The PG Certificate in Children’s Literature consists of three modules (60 credits) taken part time either on-campus or distance learning over one year. The three modules are:
Reading for pleasure in the primary classroom
In order to consider the place of reading for pleasure within the current curriculum, this module will develop your knowledge of children’s literature in relation to breadth and depth, with a focus on diversity, translation and equality. The module will enhance your skills in the critical reading of texts and explore the roles and responsibilities of those gatekeepers to children's literature. Alongside text analysis, we will discuss the reader and writer in the text and explore how drama can offer children empathetic steps into worlds beyond their reach.
Children's literature through the ages
The profile of children's books has undergone an unparalleled change compared to other fields of literature. From its early days of didactic and moralistic undertones pre-18th century, to the present day where stories are not just written for pleasure but actively encourage children to question the ideologies that surround them, this genre's journey has been fascinating and, arguably, the most diverse. This module will begin with studying some of the early classics and end with children's stories in today's multimedia world. Through a range of theoretical perspectives such as feminism, marxism and post-modernism, this module will explore a range of texts including: classics, novels in verse, literature in translation, apps, traditional tales and comics.
Independent Study: investigating practice
This module provides you with an opportunity to engage in independent study/practice investigation of an approved topic relevant to the programme and is conducted under supervision with the prior approval of the Module Leader and Subject Coordinator. The independent study/practice investigation may be based on primary and/or secondary data.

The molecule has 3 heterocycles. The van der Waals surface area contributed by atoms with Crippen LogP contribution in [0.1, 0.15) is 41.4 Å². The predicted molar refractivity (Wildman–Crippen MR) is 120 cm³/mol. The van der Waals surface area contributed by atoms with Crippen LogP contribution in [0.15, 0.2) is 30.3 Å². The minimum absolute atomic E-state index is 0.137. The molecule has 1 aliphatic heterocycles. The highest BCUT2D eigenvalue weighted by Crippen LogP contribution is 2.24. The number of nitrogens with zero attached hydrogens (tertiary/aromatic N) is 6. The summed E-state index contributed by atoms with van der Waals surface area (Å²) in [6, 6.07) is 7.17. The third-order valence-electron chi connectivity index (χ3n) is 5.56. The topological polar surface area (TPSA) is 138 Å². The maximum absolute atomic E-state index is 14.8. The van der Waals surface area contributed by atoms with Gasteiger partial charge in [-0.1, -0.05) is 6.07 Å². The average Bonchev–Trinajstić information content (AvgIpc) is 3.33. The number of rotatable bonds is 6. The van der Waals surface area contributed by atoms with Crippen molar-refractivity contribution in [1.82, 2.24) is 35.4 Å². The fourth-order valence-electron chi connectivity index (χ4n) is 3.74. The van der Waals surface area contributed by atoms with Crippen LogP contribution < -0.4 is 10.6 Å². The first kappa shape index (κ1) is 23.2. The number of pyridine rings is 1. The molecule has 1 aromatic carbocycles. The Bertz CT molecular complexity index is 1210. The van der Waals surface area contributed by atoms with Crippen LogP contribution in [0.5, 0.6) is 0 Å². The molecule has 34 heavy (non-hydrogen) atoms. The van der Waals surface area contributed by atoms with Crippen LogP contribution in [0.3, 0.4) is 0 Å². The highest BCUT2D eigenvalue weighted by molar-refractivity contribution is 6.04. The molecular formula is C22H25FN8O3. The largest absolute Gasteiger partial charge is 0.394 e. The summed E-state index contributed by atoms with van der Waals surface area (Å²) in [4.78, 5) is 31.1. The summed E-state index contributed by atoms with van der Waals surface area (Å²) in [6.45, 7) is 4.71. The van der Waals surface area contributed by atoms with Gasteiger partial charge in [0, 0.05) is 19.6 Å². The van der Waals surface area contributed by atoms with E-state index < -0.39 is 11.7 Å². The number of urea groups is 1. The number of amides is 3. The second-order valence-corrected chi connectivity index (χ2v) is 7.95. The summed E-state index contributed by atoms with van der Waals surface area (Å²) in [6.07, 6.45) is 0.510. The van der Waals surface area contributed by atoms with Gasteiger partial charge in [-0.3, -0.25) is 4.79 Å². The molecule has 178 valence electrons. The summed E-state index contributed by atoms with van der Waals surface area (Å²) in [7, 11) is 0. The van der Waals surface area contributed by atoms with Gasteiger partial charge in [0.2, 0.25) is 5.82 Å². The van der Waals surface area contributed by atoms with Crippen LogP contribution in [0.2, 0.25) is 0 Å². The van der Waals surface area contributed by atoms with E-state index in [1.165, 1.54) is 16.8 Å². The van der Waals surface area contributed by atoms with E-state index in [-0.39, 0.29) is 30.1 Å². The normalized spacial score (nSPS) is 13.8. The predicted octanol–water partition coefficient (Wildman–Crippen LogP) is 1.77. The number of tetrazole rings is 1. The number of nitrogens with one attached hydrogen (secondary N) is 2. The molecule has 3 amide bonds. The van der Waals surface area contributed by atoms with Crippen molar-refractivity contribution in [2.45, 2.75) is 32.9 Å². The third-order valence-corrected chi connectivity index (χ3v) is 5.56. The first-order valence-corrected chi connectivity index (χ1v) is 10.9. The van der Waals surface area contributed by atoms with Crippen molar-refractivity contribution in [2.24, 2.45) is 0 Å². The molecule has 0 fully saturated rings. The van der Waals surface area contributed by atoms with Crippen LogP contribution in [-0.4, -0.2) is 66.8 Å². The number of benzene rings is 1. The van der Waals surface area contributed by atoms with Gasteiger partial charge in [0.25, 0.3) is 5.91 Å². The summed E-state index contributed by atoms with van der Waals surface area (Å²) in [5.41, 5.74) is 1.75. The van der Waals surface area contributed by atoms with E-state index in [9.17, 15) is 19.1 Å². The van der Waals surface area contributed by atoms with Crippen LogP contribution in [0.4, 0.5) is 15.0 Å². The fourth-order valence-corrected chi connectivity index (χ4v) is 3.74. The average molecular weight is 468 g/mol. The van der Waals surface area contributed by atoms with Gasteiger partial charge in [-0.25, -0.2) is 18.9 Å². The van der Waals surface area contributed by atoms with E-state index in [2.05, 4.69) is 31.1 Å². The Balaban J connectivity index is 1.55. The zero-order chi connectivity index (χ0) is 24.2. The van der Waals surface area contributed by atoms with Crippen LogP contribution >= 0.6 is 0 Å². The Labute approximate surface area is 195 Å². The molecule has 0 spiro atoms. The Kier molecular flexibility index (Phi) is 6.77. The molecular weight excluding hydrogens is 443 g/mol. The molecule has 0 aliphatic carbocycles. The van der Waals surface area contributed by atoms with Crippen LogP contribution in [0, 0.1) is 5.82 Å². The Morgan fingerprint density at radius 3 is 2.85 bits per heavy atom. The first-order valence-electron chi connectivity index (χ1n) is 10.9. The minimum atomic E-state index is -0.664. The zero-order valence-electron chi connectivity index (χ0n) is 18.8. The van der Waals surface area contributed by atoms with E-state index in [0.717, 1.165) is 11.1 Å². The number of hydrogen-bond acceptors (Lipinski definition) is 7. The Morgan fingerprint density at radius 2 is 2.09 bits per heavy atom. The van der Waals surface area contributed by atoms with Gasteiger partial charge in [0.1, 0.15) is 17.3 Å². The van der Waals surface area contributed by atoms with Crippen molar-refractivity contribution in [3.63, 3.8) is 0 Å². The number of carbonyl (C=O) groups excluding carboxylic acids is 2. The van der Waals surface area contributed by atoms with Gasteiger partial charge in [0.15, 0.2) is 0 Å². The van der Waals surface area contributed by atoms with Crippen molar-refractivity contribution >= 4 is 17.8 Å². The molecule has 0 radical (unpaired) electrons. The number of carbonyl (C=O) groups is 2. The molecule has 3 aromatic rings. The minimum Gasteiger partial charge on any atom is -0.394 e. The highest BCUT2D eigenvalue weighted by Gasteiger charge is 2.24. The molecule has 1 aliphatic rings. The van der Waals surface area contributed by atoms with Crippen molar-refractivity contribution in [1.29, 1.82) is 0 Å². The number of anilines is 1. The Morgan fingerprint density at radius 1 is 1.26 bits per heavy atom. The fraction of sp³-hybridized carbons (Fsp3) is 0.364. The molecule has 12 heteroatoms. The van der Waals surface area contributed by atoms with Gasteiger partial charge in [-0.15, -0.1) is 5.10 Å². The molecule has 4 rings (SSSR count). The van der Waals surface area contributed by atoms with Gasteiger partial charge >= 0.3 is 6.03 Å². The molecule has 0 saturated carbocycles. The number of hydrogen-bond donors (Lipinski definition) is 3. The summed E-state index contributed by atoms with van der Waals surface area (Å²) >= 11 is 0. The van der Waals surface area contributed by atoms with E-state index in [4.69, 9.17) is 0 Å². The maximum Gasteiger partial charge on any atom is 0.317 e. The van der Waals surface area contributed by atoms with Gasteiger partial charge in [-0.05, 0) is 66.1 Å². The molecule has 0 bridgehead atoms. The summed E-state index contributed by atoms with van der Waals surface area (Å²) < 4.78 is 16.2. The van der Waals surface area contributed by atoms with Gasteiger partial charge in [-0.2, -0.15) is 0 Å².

Please note: as our courses are reviewed regularly as part of our quality assurance framework, the modules available may vary from those shown here.
Teaching and learning
The teaching and learning methods used on the programme are designed to promote constructive and critical reflection on practice and a range of theoretical and research issues.
Lectures, seminars and workshops provide the format for the timetabled sessions but the modules are structured to ensure students have the opportunities to draw on the knowledge and experience of each other.
We have regular guest lecturers focussing on the four language modes (speaking, listening, reading and writing). We also make full use of the Oxford Brookes specials collections, a new collection of rare and antiquarian children's books and host a session in the Oxford Story Museum.
The programme can be taken either on-campus or by distance learning. Teaching is organised on a module-credit basis, each module involving approximately 200 hours of student input and approximately 24 hours of staff input.
- On-campus – taught modules Modules are usually taught over eight weeks on Tuesdays, Wednesdays or Thursdays at 17:00 – 20:00.
- Distance learning – the programme can be achieved by part-time online learning through the use of our Moodle platform. For each module this usually requires about 12 hours a week plus time spent on assessment.
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Changes to programmes